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Updated 12:15 PM September 2, 2008




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Compassion key to successful college roommate relationships
Hear ISR researcher Amy Canevello discusses how students can find a roommate they can live with >

Anxious college freshmen can relax. No matter who will be sharing their dorm rooms, they have the power to make the relationship better, research from the Institute for Social Research suggests.

"Roommate relationships can be really good or they can be really bad. And the fear is that they'll go from bad to worse," says Jennifer Crocker, a social psychologist who along with colleague Amy Canevello studies how behavior and attitudes affect the kinds of relationships people experience. "But our study shows that you can create a supportive relationship and turn the stranger who's your roommate into a friend."

Results of the research appears in the September 2008 issue of the Journal of Personality and Social Psychology.

Crocker and Canevello studied more than 300 college freshmen assigned to share rooms with other students they didn't know at the start of the first semester. In one study participants were surveyed once a week for 10 weeks about their attitudes toward friendships in general, and about their feelings of loneliness and experiences of conflict. In a second study 65 roommate pairs completed daily reports about their relationships during a three-week period in the middle of the semester.

During the first week of the study, 32 percent reported always or almost always feeling lonely, compared to only about 17 percent in the 10th week of the study.

About 34 percent in the first week said they always or almost always avoided showing weakness in their friendships, compared to only about 13 percent in the 10th week of the study.

Crocker and Canevello found that students who were invested in enhancing and protecting their own self-images were less likely to report that their relationships with their roommates were getting better.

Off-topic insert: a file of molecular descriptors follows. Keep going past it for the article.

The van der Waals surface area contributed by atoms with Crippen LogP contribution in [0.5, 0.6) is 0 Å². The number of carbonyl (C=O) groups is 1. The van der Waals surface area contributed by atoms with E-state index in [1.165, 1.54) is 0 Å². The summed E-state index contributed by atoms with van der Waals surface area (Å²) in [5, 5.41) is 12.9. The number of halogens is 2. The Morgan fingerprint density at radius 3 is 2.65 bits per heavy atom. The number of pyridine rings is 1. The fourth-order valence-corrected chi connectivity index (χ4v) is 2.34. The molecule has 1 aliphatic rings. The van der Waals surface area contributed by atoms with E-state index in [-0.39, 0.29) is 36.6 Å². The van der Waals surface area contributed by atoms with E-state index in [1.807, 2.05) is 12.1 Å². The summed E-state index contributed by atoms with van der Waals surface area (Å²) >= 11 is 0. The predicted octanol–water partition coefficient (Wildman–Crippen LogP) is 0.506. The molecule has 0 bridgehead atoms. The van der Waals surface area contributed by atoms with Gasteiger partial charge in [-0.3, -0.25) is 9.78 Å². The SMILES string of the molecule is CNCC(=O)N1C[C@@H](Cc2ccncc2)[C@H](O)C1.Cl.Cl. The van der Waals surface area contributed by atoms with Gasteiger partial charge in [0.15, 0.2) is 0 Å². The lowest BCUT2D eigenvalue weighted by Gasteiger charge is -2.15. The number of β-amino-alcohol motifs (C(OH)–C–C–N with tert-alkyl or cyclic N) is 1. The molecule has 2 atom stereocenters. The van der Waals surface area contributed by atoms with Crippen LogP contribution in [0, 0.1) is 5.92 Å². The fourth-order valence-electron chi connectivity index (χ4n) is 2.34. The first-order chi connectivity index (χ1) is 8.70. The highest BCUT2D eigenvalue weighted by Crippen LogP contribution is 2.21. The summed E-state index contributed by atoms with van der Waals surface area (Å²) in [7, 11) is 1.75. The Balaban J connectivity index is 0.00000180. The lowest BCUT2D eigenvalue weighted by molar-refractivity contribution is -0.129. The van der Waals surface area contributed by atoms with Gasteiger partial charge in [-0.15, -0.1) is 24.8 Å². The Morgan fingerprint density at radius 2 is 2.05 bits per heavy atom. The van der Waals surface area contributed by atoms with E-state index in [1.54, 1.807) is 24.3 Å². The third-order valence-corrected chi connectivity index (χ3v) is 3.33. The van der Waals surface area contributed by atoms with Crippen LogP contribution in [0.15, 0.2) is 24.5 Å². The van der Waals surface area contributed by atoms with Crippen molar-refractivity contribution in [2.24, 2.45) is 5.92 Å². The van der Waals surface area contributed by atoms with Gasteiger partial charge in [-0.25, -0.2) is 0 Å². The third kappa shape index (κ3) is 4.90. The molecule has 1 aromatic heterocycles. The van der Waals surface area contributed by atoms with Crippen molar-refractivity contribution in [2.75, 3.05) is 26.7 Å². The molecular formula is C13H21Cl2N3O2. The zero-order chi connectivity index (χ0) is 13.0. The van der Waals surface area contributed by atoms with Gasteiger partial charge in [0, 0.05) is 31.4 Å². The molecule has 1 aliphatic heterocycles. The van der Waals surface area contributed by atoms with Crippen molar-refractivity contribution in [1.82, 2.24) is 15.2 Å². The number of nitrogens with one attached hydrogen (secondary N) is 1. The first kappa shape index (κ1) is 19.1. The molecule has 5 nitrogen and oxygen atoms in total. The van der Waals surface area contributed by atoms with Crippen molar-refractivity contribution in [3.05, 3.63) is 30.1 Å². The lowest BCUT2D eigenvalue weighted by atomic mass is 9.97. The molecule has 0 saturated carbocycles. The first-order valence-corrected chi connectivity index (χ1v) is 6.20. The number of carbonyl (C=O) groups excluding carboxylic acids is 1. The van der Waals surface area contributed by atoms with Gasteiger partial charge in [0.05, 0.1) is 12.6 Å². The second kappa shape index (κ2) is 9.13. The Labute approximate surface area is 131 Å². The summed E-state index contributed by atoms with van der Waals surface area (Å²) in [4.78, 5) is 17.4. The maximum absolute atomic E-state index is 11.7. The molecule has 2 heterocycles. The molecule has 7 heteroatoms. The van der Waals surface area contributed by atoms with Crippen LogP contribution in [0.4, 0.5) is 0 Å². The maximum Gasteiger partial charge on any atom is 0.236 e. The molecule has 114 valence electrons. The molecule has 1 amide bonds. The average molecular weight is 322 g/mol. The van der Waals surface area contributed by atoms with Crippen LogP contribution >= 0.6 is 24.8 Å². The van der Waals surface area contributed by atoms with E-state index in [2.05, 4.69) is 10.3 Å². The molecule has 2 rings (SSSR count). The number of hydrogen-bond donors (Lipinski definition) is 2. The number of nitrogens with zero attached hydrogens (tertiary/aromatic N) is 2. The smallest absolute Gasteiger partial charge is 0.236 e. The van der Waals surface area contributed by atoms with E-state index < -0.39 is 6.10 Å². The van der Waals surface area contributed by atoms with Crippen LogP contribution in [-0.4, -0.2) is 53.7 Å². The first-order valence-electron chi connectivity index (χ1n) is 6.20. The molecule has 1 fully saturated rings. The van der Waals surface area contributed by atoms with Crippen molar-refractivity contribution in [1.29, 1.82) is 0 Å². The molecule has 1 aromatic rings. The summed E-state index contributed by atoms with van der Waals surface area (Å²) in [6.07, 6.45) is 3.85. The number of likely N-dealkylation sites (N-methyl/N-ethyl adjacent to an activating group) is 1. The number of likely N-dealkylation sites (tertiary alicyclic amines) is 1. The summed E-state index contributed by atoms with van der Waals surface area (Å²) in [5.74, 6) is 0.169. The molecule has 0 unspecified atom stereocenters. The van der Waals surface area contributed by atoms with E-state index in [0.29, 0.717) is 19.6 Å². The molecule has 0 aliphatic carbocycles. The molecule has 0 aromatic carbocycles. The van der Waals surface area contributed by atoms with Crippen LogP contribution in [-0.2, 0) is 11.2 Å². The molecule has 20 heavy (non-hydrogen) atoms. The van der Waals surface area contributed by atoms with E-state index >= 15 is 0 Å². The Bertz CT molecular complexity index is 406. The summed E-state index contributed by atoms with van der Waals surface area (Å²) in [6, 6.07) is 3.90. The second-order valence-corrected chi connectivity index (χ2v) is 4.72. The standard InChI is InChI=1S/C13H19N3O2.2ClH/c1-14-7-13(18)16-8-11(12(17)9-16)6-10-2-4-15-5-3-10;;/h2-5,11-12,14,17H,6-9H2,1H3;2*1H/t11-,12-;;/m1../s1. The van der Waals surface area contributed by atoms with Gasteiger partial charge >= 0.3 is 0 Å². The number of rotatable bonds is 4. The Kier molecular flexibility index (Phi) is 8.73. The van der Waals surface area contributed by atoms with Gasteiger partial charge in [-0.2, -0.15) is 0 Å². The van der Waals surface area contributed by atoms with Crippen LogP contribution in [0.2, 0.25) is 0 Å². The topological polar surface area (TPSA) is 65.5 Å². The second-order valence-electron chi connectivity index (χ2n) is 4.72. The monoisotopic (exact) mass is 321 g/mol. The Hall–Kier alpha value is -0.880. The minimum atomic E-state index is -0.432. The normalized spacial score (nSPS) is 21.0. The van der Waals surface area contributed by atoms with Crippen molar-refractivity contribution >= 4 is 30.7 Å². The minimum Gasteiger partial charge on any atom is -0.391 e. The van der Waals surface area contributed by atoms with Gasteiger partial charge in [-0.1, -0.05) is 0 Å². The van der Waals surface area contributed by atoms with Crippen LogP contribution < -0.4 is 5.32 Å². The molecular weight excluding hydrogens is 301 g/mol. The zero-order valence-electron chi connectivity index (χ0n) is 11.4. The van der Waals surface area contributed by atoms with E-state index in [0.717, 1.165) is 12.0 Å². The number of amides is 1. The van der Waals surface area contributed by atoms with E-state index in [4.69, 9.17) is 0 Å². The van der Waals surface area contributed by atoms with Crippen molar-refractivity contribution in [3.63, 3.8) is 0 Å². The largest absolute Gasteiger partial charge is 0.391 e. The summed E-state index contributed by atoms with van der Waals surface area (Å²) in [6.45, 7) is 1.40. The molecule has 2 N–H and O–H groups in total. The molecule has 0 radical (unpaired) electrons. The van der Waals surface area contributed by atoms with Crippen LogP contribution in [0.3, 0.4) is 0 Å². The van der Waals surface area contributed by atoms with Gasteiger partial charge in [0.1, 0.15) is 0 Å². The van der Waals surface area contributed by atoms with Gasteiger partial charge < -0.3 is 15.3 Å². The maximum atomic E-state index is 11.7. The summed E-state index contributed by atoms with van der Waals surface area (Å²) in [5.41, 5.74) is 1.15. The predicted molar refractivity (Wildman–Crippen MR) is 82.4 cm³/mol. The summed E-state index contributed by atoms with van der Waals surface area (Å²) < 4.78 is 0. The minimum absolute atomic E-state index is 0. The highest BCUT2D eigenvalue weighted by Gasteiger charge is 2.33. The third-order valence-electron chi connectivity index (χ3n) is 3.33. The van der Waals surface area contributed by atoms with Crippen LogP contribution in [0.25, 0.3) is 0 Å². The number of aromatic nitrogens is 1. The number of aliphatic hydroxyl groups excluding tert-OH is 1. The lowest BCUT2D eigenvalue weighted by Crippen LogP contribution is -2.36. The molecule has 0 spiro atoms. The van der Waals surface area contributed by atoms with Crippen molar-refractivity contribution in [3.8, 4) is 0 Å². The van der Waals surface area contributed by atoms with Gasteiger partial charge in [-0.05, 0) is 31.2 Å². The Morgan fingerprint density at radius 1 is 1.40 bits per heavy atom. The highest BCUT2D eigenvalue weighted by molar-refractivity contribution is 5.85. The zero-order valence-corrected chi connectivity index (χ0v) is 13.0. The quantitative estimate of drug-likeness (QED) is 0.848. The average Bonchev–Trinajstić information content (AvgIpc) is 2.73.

An essential element in reducing loneliness and building a good roommate relationship involves moving away from what Crocker calls an ego-system approach, in which people focus on their own needs and try to shore up their self-image, toward an eco-system approach, in which people are motivated by genuine caring and compassion for another person.

"Basically, people who give support in response to another person's needs and out of concern for another person's welfare are most successful at building close relationships that they find supportive," Canevello says. "We get support, in other words, by being supportive."

"The transition from high school to college is challenging for a variety of reasons," Crocker says. "The academic environment is usually more difficult and more competitive, and moving away from the nuclear family for the first time disrupts established social support networks. Along with meeting academic challenges, creating and maintaining friendships ranks among the most important tasks of the first semester of college.

"So these findings provide some good news — students can be the architects of their roommate relationships, enhancing or undermining the quality of these important relationships."

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